Appeal from an order of the Supreme Court, Erie County (Christopher J. Burns, J.), entered October 7, 2010 in a personal injury action.
Hyde v. North Collins Cent. School Dist.
Appellate Division, Fourth Department
Published by New York State Law Reporting Bureau pursuant to Judiciary Law § 431.
This opinion is uncorrected and subject to revision before publication in the Official Reports.
Decided on April 29, 2011
PRESENT: CENTRA, J.P., FAHEY, LINDLEY, GORSKI, AND MARTOCHE, JJ.
The order, insofar as appealed from, denied defendant's motion for summary judgment with respect to the issue of assumption of risk.
It is hereby ORDERED that the order so appealed from is unanimously affirmed without costs.
Plaintiff, individually and as parent and natural guardian of her daughter, commenced this action seeking damages for injuries sustained by her daughter when she slid into second base during a junior varsity softball game. We conclude that Supreme Court properly denied that part of defendant's motion to dismiss the complaint based on the theory of assumption of risk. "[B]y engaging in a sport or recreational activity, a participant consents to those commonly appreciated risks [that] are inherent in and arise out of the nature of the sport generally and flow from such participation" (Morgan v State of New York, 90 NY2d 471, 484). A plaintiff is deemed to have assumed the risk where the "injury-causing events . . . are known, apparent or reasonably foreseeable consequences of the participation" (Turcotte v Fell, 68 NY2d 432, 439). If the plaintiff fully comprehends the risks of the activity or the risks are " perfectly obvious, [then the] plaintiff has consented to them and [the] defendant has performed its duty' " (Morgan, 90 NY2d at 484, quoting Turcotte, 68 NY2d at 439). It is not necessary that the injured plaintiff foresee the exact manner in which the injury occurs, as long as he or she was " aware of the potential for injury of the mechanism from which the injury results' " (Curtis v Town of Inlet, 32 AD3d 1311, 1312, quoting Maddox v City of New York, 66 NY2d 270, 278). Awareness of the risk must be " assessed against the background of the skill and experience of the particular plaintiff' " (Morgan, 90 NY2d at 486). Although even a plaintiff who is a novice is expected to appreciate the obvious risks inherent in a sport (see Griffin v Lardo, 247 AD2d 825, lv denied 91 NY2d 814), there are several factors that must be taken into account, including the age of the plaintiff and the plaintiff's skill and experience (see Kroll v Watt, 309 AD2d 1265; see also Rivera v Glen Oaks Vil. Owners, Inc., 41 AD3d 817, 820, lv denied 9 NY3d 817).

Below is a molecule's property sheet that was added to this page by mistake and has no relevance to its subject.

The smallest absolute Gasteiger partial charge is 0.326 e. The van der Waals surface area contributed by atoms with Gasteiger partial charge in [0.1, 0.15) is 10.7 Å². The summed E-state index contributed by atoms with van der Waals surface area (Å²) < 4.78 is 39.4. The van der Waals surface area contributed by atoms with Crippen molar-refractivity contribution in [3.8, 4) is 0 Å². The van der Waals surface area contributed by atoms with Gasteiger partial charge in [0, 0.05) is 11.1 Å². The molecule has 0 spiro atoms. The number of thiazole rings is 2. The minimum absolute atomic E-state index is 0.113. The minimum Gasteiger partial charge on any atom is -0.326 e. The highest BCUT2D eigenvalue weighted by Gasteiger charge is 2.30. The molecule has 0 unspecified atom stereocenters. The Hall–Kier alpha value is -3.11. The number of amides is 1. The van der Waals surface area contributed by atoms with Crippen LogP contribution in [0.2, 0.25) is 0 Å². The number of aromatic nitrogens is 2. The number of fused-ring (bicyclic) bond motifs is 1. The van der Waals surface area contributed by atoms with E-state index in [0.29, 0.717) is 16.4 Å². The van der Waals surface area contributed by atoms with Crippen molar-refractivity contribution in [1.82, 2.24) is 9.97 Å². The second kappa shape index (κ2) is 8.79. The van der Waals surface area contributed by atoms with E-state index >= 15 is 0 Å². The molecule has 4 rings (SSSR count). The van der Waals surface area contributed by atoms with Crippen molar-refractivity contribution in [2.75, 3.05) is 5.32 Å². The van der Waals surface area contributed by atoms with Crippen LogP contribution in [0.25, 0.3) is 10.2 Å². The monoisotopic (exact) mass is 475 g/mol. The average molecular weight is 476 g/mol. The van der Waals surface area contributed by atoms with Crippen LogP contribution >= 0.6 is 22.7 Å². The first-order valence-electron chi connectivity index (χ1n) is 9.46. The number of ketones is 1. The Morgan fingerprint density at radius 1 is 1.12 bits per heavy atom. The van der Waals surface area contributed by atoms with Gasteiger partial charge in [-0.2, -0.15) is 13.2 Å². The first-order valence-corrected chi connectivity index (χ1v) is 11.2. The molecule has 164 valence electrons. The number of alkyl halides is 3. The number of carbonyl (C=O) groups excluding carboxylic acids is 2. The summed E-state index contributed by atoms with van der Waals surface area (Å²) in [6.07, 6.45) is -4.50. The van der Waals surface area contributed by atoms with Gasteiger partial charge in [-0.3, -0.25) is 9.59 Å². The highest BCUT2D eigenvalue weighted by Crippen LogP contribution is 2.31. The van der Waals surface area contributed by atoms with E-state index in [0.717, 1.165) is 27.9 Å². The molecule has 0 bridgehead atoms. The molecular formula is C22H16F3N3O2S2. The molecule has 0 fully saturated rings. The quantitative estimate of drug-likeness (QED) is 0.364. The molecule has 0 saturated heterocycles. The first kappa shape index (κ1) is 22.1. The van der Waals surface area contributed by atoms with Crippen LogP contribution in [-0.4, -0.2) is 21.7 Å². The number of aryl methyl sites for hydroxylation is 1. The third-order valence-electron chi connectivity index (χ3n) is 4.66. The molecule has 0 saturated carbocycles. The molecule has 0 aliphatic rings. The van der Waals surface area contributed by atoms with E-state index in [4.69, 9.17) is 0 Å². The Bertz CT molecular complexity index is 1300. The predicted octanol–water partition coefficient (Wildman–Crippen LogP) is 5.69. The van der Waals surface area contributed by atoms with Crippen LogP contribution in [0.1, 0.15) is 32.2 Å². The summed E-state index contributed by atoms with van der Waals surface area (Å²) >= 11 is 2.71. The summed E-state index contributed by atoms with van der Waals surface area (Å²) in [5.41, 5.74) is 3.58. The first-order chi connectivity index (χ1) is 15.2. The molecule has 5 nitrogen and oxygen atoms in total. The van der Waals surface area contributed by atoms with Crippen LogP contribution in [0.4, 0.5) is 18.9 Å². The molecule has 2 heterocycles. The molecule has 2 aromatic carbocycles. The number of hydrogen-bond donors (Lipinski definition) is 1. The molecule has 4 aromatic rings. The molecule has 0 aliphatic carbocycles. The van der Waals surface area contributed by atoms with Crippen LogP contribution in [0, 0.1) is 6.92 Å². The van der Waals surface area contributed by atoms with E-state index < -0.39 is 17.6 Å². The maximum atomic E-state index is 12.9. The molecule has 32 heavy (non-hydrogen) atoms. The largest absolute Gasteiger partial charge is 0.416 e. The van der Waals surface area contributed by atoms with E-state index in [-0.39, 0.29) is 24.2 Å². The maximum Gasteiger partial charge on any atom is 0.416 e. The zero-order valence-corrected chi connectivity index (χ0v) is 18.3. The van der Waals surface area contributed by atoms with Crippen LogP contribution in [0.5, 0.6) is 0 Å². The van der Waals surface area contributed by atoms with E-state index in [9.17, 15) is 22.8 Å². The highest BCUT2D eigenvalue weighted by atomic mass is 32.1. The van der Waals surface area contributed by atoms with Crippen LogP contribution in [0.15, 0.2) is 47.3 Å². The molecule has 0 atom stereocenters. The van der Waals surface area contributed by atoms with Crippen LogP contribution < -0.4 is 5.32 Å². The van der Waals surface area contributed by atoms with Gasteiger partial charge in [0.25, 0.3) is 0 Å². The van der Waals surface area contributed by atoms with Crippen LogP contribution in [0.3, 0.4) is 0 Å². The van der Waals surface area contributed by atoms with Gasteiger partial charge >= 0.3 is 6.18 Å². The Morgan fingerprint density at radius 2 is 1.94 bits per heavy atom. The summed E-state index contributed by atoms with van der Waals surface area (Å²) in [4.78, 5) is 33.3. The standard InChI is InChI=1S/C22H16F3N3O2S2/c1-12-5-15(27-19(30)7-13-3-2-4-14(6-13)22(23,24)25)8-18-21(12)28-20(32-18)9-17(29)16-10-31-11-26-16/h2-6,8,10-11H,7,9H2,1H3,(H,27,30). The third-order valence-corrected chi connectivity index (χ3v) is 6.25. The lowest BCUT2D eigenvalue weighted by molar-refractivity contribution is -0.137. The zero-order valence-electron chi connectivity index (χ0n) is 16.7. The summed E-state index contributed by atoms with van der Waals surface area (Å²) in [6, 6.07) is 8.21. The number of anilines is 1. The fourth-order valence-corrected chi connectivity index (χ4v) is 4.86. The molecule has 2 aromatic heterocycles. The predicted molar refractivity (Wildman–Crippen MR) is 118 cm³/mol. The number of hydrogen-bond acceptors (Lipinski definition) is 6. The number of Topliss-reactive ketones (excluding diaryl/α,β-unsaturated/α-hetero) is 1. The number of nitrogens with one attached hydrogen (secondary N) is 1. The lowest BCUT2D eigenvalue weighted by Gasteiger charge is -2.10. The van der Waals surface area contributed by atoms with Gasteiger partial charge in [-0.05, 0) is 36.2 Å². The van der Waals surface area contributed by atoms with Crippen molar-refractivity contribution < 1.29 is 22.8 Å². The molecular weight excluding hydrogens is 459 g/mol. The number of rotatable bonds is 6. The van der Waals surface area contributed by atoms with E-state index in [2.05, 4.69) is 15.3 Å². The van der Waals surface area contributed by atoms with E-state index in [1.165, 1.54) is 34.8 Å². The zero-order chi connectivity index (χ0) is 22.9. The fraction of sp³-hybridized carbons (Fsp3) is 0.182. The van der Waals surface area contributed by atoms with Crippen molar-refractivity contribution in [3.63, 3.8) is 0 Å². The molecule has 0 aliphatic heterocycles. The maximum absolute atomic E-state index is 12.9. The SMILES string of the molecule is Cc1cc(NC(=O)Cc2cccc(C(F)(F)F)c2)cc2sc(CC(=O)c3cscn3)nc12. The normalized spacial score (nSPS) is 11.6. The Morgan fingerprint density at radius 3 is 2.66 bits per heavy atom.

"Generally, the issue of assumption of risk is a question of fact for the jury" (Lamey v Foley, 188 AD2d 157, 164). Here, plaintiff's daughter had some prior experience playing softball and understood that sliding was part of the game, although she testified at the General Municipal Law § 50-h hearing that she was never taught how to slide and had never attempted to slide in practice. She further testified that no more than five minutes were spent discussing the topic in practice. Immediately before the game at issue, the umpire informed plaintiff's daughter that if it was a close play and the runner did not slide or was not on the ground, she would be called out. Plaintiff's daughter had observed her teammates on other teams slide and get injured, but she had never seen any of them suffer a serious injury. Under those circumstances, we conclude that there is a question of fact whether, based on her experience, plaintiff's daughter was aware of and appreciated the risks of sliding (see Taylor v Massapequa Intl. Little League, 261 AD2d 396, 397-398).
Defendant contends for the first time on appeal that the negligent hiring claim should have been dismissed, and thus that contention is not properly before us (see Ciesinski v Town of Aurora, 202 AD2d 984, 985).
Patricia L. Morgan Clerk of ...